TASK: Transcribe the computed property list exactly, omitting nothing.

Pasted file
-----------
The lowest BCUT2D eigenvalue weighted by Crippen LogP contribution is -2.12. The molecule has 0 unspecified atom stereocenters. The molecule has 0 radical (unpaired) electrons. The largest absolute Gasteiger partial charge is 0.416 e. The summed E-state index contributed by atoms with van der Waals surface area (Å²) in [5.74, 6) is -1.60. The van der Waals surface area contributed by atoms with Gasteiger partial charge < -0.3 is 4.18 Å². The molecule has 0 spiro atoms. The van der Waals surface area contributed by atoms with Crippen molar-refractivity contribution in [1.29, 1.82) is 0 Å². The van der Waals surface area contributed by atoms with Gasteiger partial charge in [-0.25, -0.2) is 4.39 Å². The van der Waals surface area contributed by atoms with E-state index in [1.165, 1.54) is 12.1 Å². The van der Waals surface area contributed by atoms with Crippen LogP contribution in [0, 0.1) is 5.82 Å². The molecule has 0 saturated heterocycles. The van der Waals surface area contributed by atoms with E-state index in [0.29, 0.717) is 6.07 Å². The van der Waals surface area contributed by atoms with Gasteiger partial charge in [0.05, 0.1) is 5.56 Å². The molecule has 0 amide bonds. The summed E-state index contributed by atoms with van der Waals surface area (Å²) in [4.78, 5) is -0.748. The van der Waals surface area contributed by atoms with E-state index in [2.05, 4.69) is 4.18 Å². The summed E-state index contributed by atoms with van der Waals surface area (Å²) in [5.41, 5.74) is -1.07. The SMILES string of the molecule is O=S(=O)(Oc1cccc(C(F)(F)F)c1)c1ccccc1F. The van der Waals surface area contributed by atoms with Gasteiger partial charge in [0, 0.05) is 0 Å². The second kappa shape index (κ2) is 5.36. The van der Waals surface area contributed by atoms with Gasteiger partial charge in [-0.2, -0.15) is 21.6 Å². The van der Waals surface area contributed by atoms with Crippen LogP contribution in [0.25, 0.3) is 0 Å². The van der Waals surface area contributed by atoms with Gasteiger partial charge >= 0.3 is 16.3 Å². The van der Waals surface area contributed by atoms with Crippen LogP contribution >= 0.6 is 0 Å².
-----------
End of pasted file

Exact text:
The lowest BCUT2D eigenvalue weighted by Crippen LogP contribution is -2.12. The molecule has 0 unspecified atom stereocenters. The molecule has 0 radical (unpaired) electrons. The largest absolute Gasteiger partial charge is 0.416 e. The summed E-state index contributed by atoms with van der Waals surface area (Å²) in [5.74, 6) is -1.60. The van der Waals surface area contributed by atoms with Gasteiger partial charge < -0.3 is 4.18 Å². The molecule has 0 spiro atoms. The van der Waals surface area contributed by atoms with Crippen molar-refractivity contribution in [1.29, 1.82) is 0 Å². The van der Waals surface area contributed by atoms with Gasteiger partial charge in [-0.25, -0.2) is 4.39 Å². The van der Waals surface area contributed by atoms with E-state index in [1.165, 1.54) is 12.1 Å². The van der Waals surface area contributed by atoms with Crippen LogP contribution in [0, 0.1) is 5.82 Å². The molecule has 0 saturated heterocycles. The van der Waals surface area contributed by atoms with E-state index in [0.29, 0.717) is 6.07 Å². The van der Waals surface area contributed by atoms with Gasteiger partial charge in [0.05, 0.1) is 5.56 Å². The molecule has 0 amide bonds. The summed E-state index contributed by atoms with van der Waals surface area (Å²) in [4.78, 5) is -0.748. The van der Waals surface area contributed by atoms with E-state index in [2.05, 4.69) is 4.18 Å². The summed E-state index contributed by atoms with van der Waals surface area (Å²) in [5.41, 5.74) is -1.07. The SMILES string of the molecule is O=S(=O)(Oc1cccc(C(F)(F)F)c1)c1ccccc1F. The van der Waals surface area contributed by atoms with Gasteiger partial charge in [0, 0.05) is 0 Å². The second kappa shape index (κ2) is 5.36. The van der Waals surface area contributed by atoms with Gasteiger partial charge in [-0.2, -0.15) is 21.6 Å². The van der Waals surface area contributed by atoms with Crippen LogP contribution in [0.25, 0.3) is 0 Å². The van der Waals surface area contributed by atoms with Gasteiger partial charge >= 0.3 is 16.3 Å². The van der Waals surface area contributed by atoms with Crippen LogP contribution >= 0.6 is 0 Å².